Variable-density thinning promotes differential recruitment and development of shade tolerant conifer species after 17 years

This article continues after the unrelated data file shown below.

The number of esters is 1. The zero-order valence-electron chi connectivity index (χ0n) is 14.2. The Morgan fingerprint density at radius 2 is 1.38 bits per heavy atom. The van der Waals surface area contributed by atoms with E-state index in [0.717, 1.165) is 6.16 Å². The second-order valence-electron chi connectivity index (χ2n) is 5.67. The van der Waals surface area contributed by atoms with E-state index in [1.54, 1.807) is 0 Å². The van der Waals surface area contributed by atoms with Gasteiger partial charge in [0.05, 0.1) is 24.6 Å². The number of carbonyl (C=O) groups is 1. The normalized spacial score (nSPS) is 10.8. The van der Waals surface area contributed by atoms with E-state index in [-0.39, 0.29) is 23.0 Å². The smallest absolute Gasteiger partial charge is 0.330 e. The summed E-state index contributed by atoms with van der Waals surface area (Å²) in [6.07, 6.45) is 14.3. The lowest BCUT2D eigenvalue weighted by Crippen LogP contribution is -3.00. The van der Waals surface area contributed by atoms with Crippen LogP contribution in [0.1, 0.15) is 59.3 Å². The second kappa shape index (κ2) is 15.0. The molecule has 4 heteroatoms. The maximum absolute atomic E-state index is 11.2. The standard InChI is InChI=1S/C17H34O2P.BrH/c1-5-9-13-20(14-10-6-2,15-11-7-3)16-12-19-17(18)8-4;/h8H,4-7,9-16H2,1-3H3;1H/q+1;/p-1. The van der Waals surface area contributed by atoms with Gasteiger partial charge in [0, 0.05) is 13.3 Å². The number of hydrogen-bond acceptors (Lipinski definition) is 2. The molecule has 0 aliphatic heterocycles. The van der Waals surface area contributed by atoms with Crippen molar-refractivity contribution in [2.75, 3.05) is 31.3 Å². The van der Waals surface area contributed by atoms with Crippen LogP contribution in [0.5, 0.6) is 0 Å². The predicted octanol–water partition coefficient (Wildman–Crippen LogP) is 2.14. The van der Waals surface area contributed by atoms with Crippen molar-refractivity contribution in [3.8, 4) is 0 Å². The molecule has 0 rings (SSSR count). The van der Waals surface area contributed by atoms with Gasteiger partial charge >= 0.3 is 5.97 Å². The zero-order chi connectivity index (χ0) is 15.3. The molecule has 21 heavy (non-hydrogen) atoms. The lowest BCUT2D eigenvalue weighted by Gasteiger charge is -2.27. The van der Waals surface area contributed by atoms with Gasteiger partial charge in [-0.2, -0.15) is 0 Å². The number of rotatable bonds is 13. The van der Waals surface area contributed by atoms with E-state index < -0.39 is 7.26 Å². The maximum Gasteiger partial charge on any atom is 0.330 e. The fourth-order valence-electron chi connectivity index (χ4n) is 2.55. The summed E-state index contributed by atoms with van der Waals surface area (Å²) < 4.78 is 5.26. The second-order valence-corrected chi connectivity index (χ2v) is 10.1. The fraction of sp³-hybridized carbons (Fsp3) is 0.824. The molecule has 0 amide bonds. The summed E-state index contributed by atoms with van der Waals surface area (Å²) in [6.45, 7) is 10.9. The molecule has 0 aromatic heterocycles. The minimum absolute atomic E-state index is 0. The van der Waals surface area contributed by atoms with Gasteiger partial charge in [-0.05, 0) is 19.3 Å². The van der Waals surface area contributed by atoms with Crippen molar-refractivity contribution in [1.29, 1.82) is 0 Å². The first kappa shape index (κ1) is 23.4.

Promoting patchy recruitment of shade tolerant tree species into the midstory is an important step in developing structural diversity in second-growth stands. Variable-density thinning (VDT) has been proposed as a strategy for accelerating structural diversity, as its combination of within-stand treatments (harvest gaps, thinning, and non-harvested skips) should create variable overstory and understory conditions. Here we report on western hemlock (Tsuga heterophylla (Raf.) Sarg.) seedling and sapling densities in five mixedconifer stands and Sitka spruce (Picea sitchensis (Bong.) Carr.) seedling and sapling densities in two stands in western Washington at 3,7, 10, and 16–17 years after VDT. Additionally, we report on western hemlock advance regeneration growth and survival in two stands over 14 years. Western hemlock seedling density was highest in the thinned treatment but only significantly so in Year 10. In contrast, the gaps contained significantly more western hemlock saplings in Years 7 and 10 and significantly greater growth of western hemlock advance regeneration through Year 10. Skips embedded within the VDT did not differ significantly from unharvested reserves in terms of seedling or sapling densities of either species. Sitka spruce seedling density was highest in the gap and thinned treatments, but saplings were uncommon in all treatments. Collectively, these results indicate that our variant of VDT promoted patchy, midstory recruitment of western hemlock but failed to recruit Sitka spruce saplings in either stand where it established. Consequently, more intensive variants of VDT may be required to promote midstory recruitment of species less tolerant of shade than western hemlock.